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7.5 Resisting denial

Some truths are not pleasant to contemplate. They may make us feel uncomfortable, threaten our view of ourselves or even our way of life.

When such truths surface, so do arguments that seek to deny them. We convince ourselves a departed loved one is coming back, or must be waiting for us in another realm; perhaps we believe human cruelty on the scale of the Holocaust could not be real, and allow ourselves to be persuaded by denials; some cannot tolerate the idea of a black US President, and turn to the belief that he must be a secret Islamist, a Communist, a non-American and so on. Even when the factual evidence is overwhelming, there are often some that will construct arguments to rebut inconvenient truths.

In the following short essay, the author constructs what looks like a powerful denial of global warming. Try to use all the tips and tricks that we’ve covered since post 1 to see holes in the argument. We don’t need to add any other ideas or look for competing data; the most effective way to resist denials is to tackle the denier on their own terms, and to show how and why their argument does not add up to the conclusion they think it does.

Exercise 7.5: Read the following passage and see if you can answer the questions.

Despite the fact that the Earth’s atmosphere has been cooling since 1979, environmentalists, anti-industrialists and other luddites who would happily see the economy cruise into recession continue to insist that global warming is a survival-threatening challenge to the human race. Whatismore, they insist, it’s a man-made problem and therefore only a man-made solution will save us. ‘Stop burning fossil fuels and break out the windmills’, they cry. Meanwhile, using a brush instead of a hoover and cramming your neighbours into your car every time you want to take a ride downtown seem to be the only ethically correct things to do. But before you trade in the electric mower for a grass-munching Dolly-the-sheep, let’s just look at the evidence.

In the first place, the computer climate models that predict global warming are poorly designed. There are many factors that the models are unable to simulate, including the role of sea ice, snowcaps, local storms (like Hurricane Katrina), and agricultural feedback loops. Secondly, 70% of this century’s warming occurred in the early part of the century, long before the large-scale carbon emissions of modern industry were produced. Therefore, it seems unlikely that modern industrial output is somehow to blame for global warming. In addition, it is a largely ignored fact that fossil-fuel burning not only generates greenhouse gases, but also produces cooling gases such as SO2.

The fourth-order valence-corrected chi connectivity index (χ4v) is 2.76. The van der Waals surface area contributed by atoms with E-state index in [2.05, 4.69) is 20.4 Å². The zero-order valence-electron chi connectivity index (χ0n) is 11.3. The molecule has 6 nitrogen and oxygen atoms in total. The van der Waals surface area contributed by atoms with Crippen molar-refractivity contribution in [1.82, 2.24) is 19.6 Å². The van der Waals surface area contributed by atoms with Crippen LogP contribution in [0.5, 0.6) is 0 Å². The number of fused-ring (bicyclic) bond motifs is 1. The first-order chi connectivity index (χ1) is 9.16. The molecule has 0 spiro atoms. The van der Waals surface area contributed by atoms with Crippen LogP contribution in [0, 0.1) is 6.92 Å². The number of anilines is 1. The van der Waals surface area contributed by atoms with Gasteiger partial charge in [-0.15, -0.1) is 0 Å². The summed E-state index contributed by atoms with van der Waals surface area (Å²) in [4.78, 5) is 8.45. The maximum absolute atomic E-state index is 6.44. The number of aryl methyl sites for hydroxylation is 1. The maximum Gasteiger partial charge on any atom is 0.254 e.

Still, if the weight of scientific evidence is not enough to put an end to the nonsense of the ‘man is causing global warming’ hypothesis, perhaps we should take a longer look at history. Long before man came about, the Earth was experiencing periodic changes in its climate: warm periods and ice ages are all part of the natural cycle, and man’s tiny activities will make little difference one way or another. If the planet is getting hotter, and we’re still not sure that it is, the causes are likely to be far larger than our day-to-day activities. Dolly might provide a nice new pet for the children, but substituting her for your lawnmower is not going to change a thing.

1. What is the main claim of the text (be specific)?

_______________________________________________

2. What are the premises that support this claim?

i. _____________________________________________


ii. ____________________________________________


iii. ___________________________________________



iv. ___________________________________________



Why is this a bad argument? (remember, you only need to examine the premises for what the argument itself says; do not bring in other information or facts to support a counter-argument).

___________________________________________

___________________________________________

___________________________________________



When you are ready, check out the answer and explanation here, or continue reading

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7.1 Resisting statistics

The argument in the following exercise looks fairly straightforward at first blush, but statistical data should always be treated with caution. Try to analyse the argument in terms of its claim and premises. Does all the information add up to the conclusion, or is there reason to think the conclusion should be doubted?